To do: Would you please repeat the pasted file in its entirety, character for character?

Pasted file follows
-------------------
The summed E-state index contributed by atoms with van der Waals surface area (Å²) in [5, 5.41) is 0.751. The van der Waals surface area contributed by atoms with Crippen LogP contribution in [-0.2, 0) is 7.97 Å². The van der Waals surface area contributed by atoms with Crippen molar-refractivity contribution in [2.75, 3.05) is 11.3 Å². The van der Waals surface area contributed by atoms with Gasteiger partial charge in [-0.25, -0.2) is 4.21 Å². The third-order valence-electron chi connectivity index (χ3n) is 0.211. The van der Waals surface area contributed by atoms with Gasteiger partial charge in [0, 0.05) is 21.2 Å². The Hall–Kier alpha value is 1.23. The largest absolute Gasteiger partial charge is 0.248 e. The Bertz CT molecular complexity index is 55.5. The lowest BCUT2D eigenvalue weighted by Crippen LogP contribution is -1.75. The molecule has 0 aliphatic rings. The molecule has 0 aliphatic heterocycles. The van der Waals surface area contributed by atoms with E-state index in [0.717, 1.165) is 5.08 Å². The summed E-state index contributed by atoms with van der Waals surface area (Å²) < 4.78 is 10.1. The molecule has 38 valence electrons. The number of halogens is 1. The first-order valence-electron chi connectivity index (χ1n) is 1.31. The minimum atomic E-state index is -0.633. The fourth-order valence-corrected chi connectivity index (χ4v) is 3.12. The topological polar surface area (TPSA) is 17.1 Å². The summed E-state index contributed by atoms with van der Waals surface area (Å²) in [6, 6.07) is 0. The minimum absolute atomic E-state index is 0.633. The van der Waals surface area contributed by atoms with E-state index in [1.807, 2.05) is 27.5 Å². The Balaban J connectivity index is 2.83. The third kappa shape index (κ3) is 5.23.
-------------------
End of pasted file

The summed E-state index contributed by atoms with van der Waals surface area (Å²) in [5, 5.41) is 0.751. The van der Waals surface area contributed by atoms with Crippen LogP contribution in [-0.2, 0) is 7.97 Å². The van der Waals surface area contributed by atoms with Crippen molar-refractivity contribution in [2.75, 3.05) is 11.3 Å². The van der Waals surface area contributed by atoms with Gasteiger partial charge in [-0.25, -0.2) is 4.21 Å². The third-order valence-electron chi connectivity index (χ3n) is 0.211. The van der Waals surface area contributed by atoms with Gasteiger partial charge in [0, 0.05) is 21.2 Å². The Hall–Kier alpha value is 1.23. The largest absolute Gasteiger partial charge is 0.248 e. The Bertz CT molecular complexity index is 55.5. The lowest BCUT2D eigenvalue weighted by Crippen LogP contribution is -1.75. The molecule has 0 aliphatic rings. The molecule has 0 aliphatic heterocycles. The van der Waals surface area contributed by atoms with E-state index in [0.717, 1.165) is 5.08 Å². The summed E-state index contributed by atoms with van der Waals surface area (Å²) < 4.78 is 10.1. The molecule has 38 valence electrons. The number of halogens is 1. The first-order valence-electron chi connectivity index (χ1n) is 1.31. The minimum atomic E-state index is -0.633. The fourth-order valence-corrected chi connectivity index (χ4v) is 3.12. The topological polar surface area (TPSA) is 17.1 Å². The summed E-state index contributed by atoms with van der Waals surface area (Å²) in [6, 6.07) is 0. The minimum absolute atomic E-state index is 0.633. The van der Waals surface area contributed by atoms with E-state index in [1.807, 2.05) is 27.5 Å². The Balaban J connectivity index is 2.83. The third kappa shape index (κ3) is 5.23.